Tuesday, September 27, 2016

Life in the Victorian Workhouse [Part Two]

Oliver Twist
The Poor Laws of 1834 made the workhouses even nastier places to be than they already were, the idea being for work to be worse inside for the paupers than it was outside. They were given punishing jobs, such as stone breaking, where big rocks were hit with great force to produce small pieces which were then passed through a sieve and used to build roads. Oakum picking was another job for paupers. Rope was broken up into strands, then yarn and eventually fibres of hemp. These were transported back to ship yards and used to place in planking where it was rotting away. Jobs for paupers removed their dignity and certain jobs such as, oakum picking, made their fingers bleed.

Some people committed suicide rather than face the prospect of going into the workhouse and that wasn’t unusual. I read of a case where a husband and wife both took cyanide rather than live that sort of life.

A letter from a lead miner aged 69, said he’d rather die than go into the workhouse. Often people were an accident away from going in there. For example, if the head of the house suddenly died underground or got injured, often the whole family would end up interned and divided once inside.
Workhouses were designed to be unwelcoming and often looked like prisons. They made inmates feel insignificant.

A poster from 1837 showed a variety of fears people had about entering the workhouse, some fears were imagined by people but others turned out to be true. Fears included:

  • ·         Being hung from the rafters
  • ·         Being chained and beaten
  • ·         Pauper bodies being taken for dissection by surgeons
  • ·         Expected to work
  • ·         Punishments meted out to inmates for particular behaviours
  • ·         Diet reduced
  • ·         Held in dark cells for anything from 4 to 12 hours

In the case of pauper bodies being taken for dissection by surgeons, that was true if bodies were unclaimed by families and about working too, as described earlier. Possibly some of the other things could happen too, though being hung from the rafters and chained and beaten should not have, but of course, who knows? It might have occurred.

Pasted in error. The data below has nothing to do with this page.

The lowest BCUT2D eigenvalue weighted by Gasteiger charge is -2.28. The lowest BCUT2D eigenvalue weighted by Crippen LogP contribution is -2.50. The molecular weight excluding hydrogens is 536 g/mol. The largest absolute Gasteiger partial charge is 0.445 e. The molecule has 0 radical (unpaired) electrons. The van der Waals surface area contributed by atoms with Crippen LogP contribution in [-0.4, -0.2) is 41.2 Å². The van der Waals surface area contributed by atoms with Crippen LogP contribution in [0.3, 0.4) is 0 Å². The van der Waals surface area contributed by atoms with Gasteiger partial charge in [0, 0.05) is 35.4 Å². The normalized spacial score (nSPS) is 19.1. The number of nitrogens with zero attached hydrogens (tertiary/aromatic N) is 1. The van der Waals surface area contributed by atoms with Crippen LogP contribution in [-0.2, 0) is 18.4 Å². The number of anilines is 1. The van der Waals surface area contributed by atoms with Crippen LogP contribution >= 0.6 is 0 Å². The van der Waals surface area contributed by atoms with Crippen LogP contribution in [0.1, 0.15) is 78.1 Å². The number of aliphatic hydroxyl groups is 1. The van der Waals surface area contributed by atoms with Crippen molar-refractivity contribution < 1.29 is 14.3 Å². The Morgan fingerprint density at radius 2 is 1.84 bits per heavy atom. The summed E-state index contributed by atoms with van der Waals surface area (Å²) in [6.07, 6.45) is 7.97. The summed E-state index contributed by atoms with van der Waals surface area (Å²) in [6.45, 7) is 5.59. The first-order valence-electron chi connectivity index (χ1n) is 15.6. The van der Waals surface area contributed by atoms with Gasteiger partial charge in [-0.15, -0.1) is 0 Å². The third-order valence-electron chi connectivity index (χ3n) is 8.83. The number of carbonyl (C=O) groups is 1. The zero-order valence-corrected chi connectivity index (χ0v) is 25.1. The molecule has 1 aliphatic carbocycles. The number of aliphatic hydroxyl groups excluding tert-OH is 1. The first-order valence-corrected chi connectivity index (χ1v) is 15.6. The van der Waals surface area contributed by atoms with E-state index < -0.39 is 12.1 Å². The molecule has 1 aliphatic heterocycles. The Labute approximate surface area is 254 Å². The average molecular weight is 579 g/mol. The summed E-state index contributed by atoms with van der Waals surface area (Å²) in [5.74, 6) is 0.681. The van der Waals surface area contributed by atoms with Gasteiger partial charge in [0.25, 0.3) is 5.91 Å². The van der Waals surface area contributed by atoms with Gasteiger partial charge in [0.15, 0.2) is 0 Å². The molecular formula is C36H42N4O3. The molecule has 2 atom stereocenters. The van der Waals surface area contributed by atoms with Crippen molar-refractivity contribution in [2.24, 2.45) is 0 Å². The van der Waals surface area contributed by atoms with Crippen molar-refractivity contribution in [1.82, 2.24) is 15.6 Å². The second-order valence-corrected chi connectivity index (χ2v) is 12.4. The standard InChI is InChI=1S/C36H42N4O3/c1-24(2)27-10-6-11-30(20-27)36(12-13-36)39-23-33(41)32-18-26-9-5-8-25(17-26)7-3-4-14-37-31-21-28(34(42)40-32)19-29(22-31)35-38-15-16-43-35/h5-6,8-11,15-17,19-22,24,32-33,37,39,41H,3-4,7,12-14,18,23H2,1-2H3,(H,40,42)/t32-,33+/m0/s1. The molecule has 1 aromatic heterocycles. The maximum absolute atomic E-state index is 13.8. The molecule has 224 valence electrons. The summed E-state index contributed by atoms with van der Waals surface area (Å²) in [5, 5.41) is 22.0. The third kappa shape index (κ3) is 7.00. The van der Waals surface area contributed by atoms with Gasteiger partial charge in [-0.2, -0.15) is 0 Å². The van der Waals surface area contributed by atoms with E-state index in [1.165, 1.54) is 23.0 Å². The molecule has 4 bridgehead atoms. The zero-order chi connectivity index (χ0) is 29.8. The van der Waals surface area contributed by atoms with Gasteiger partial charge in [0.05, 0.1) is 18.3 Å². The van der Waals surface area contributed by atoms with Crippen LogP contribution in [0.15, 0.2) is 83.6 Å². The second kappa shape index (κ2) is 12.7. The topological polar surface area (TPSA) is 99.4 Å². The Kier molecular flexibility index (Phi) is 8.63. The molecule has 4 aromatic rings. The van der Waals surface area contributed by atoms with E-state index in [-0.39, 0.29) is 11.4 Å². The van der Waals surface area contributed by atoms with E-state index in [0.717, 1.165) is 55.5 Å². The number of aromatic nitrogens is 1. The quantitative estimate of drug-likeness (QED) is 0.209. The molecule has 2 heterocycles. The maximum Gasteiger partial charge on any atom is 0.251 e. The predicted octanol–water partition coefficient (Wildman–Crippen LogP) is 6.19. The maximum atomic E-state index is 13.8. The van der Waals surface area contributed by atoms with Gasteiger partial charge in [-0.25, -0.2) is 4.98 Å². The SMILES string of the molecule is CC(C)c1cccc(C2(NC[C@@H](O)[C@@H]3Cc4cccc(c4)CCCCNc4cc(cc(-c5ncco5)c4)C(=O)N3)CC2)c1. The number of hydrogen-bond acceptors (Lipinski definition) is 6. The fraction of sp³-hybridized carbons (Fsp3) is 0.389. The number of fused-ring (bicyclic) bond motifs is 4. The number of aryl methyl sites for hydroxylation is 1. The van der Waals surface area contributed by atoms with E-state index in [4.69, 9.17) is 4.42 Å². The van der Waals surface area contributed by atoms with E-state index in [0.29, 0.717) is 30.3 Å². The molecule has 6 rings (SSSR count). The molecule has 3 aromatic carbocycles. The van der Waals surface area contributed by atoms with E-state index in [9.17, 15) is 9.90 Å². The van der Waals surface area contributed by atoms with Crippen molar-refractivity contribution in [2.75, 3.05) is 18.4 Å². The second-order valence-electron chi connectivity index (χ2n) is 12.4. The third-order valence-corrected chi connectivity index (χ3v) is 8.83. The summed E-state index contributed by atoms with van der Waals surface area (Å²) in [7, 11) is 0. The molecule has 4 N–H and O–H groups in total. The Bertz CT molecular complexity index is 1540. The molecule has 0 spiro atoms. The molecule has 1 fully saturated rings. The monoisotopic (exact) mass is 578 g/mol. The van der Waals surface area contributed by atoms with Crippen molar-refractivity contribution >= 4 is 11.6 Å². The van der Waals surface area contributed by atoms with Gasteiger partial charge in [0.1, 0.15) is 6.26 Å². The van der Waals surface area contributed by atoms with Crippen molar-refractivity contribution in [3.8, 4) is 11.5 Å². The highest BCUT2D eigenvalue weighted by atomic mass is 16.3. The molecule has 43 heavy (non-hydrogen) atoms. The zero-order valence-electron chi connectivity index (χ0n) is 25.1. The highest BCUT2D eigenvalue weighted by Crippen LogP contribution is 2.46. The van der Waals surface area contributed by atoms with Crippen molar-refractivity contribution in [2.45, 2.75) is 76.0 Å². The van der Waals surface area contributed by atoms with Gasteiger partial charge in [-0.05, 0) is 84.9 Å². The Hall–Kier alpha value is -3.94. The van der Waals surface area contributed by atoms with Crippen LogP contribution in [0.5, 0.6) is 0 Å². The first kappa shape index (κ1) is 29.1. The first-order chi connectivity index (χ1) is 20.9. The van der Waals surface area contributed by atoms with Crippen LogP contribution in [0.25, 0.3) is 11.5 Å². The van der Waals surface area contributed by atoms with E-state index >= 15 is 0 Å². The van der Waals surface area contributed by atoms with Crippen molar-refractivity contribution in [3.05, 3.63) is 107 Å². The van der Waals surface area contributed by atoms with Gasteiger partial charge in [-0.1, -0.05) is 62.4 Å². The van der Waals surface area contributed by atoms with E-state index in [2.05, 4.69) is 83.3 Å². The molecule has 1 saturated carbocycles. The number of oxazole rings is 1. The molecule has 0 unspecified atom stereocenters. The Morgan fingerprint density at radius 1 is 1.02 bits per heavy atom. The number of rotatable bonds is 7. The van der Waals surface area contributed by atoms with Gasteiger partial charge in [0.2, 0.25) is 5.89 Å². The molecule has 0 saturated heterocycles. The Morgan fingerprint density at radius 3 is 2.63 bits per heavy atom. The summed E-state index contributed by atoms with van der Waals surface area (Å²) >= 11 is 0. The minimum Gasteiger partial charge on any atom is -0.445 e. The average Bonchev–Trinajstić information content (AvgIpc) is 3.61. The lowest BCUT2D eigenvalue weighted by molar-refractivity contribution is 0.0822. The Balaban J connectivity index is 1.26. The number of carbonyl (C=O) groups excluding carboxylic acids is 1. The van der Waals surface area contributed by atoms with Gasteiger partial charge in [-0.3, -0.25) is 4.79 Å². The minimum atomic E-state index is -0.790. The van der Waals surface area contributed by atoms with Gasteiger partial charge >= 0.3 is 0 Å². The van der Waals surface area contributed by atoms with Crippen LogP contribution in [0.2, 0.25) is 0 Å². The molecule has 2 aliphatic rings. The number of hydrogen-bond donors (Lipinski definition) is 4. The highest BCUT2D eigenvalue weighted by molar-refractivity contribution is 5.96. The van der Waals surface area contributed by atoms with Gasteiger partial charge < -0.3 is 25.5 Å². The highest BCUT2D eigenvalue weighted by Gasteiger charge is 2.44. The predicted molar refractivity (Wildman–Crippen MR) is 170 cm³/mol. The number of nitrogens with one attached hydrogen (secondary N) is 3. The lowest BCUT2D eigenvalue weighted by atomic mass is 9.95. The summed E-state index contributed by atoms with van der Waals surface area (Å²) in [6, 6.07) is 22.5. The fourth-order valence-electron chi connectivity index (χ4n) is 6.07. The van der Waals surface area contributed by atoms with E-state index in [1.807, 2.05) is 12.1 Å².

Fears people felt about entering the workhouse:
  • ·          Shame
  • ·         Separation from family
  • ·         Worries about food and clothing
  • ·         Non provision of relief
  • ·         Harsh treatment from officers
  • ·         Intimidation by other paupers
  • ·         Not being able to get out
  • ·         Lack of medical care
  • ·         Lack of independence
  • ·         Refusal of relief

A letter was sent in 1866 from W. B. Brown, Bethnal Green: Where he claims the Master beat a 15 year old so cruelly she could hardly walk afterwards, but after an inquiry was held by the Board of Guardians it was said that his accusation bore no substance.

Sometimes inmates were given charge of the sick ward and weren’t paid for it, so they robbed the other inmates. That was written by a man called John Compre, who was an inmate at a workhouse between 1858-61. He asked that his name not be given to the authorities in case it caused any trouble for him in the future. He obviously feared punishment for speaking out against conditions at that particular workhouse.

A silk weaver questioned if he’d be able to go back out if he entered the workhouse. The only way he could get relief would be to sell his tools, but of course, if he did that and was allowed back out, then he’d have no tools to work with. He asked that the Poor Law Board write to the Board of Guardians to not keep him a pauper. This man obviously wanted to work, but his circumstances went against him. He was interned at the workhouse between 1847 and 1850.
The Guardians did look to make conditions easier sometimes for people.

By 1948, most workhouses were handed over to the National Health Service where they were turned into local and regional hospitals. There might even be one in your home town. Even today, many years after the first Poor Law Workhouse, there is still a stigma attached to certain hospitals that were once the home of the workhouse itself. Many people tell tales of ancestors interned in one, when they trace their family tree. It’s almost as if we are still living in the shadow of the workhouse today…


Jim said...

Your blog is always interesting and helpful. I am writing this note to say though that even though the automatic feed is dropped for now, I will still be reading the blog. An unusual posting appearred on automatic feed of what looks like a muddy window with rain on it and a link to your blog but the posting is not on your blog. So to try and get rid of the fake feed, I have dropped the automatic feed.

Keep up the good work! You're a wonderful author and have a great blog. Thanks, jim

Lynette said...

Hi Jim,

Glad you're still enjoying the blog. Happy New Year to you! :)